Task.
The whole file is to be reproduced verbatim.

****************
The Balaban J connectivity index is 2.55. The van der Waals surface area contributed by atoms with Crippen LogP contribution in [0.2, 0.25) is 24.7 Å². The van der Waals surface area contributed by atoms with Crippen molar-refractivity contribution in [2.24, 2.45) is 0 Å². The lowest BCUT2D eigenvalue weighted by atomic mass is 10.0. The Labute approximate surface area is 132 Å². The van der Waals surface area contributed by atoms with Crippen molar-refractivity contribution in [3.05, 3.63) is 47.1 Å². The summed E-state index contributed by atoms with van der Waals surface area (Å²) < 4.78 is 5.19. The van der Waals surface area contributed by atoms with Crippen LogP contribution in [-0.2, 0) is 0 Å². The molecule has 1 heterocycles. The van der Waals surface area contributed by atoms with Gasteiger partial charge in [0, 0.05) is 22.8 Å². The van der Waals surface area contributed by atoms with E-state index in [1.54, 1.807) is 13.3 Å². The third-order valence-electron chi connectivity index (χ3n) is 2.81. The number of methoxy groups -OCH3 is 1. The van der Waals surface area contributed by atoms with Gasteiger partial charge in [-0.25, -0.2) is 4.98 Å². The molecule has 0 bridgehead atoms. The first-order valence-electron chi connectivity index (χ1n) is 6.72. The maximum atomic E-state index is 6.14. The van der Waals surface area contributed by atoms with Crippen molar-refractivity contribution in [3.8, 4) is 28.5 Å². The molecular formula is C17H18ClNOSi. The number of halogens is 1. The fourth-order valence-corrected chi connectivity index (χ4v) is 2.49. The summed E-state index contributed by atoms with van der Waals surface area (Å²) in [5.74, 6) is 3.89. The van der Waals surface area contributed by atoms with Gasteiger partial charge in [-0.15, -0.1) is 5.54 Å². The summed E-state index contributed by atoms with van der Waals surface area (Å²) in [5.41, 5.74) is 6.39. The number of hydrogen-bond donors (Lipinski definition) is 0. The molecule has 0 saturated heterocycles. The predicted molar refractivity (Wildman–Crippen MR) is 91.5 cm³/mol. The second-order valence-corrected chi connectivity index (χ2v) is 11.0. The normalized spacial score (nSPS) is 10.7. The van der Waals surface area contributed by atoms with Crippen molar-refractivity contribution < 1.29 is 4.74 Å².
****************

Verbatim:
The Balaban J connectivity index is 2.55. The van der Waals surface area contributed by atoms with Crippen LogP contribution in [0.2, 0.25) is 24.7 Å². The van der Waals surface area contributed by atoms with Crippen molar-refractivity contribution in [2.24, 2.45) is 0 Å². The lowest BCUT2D eigenvalue weighted by atomic mass is 10.0. The Labute approximate surface area is 132 Å². The van der Waals surface area contributed by atoms with Crippen molar-refractivity contribution in [3.05, 3.63) is 47.1 Å². The summed E-state index contributed by atoms with van der Waals surface area (Å²) < 4.78 is 5.19. The van der Waals surface area contributed by atoms with Crippen LogP contribution in [-0.2, 0) is 0 Å². The molecule has 1 heterocycles. The van der Waals surface area contributed by atoms with Gasteiger partial charge in [0, 0.05) is 22.8 Å². The van der Waals surface area contributed by atoms with E-state index in [1.54, 1.807) is 13.3 Å². The third-order valence-electron chi connectivity index (χ3n) is 2.81. The number of methoxy groups -OCH3 is 1. The van der Waals surface area contributed by atoms with Gasteiger partial charge in [-0.25, -0.2) is 4.98 Å². The molecule has 0 bridgehead atoms. The first-order valence-electron chi connectivity index (χ1n) is 6.72. The maximum atomic E-state index is 6.14. The van der Waals surface area contributed by atoms with Crippen molar-refractivity contribution in [3.8, 4) is 28.5 Å². The molecular formula is C17H18ClNOSi. The number of halogens is 1. The fourth-order valence-corrected chi connectivity index (χ4v) is 2.49. The summed E-state index contributed by atoms with van der Waals surface area (Å²) in [5.74, 6) is 3.89. The van der Waals surface area contributed by atoms with Gasteiger partial charge in [-0.15, -0.1) is 5.54 Å². The summed E-state index contributed by atoms with van der Waals surface area (Å²) in [5.41, 5.74) is 6.39. The number of hydrogen-bond donors (Lipinski definition) is 0. The molecule has 0 saturated heterocycles. The predicted molar refractivity (Wildman–Crippen MR) is 91.5 cm³/mol. The second-order valence-corrected chi connectivity index (χ2v) is 11.0. The normalized spacial score (nSPS) is 10.7. The van der Waals surface area contributed by atoms with Crippen molar-refractivity contribution < 1.29 is 4.74 Å².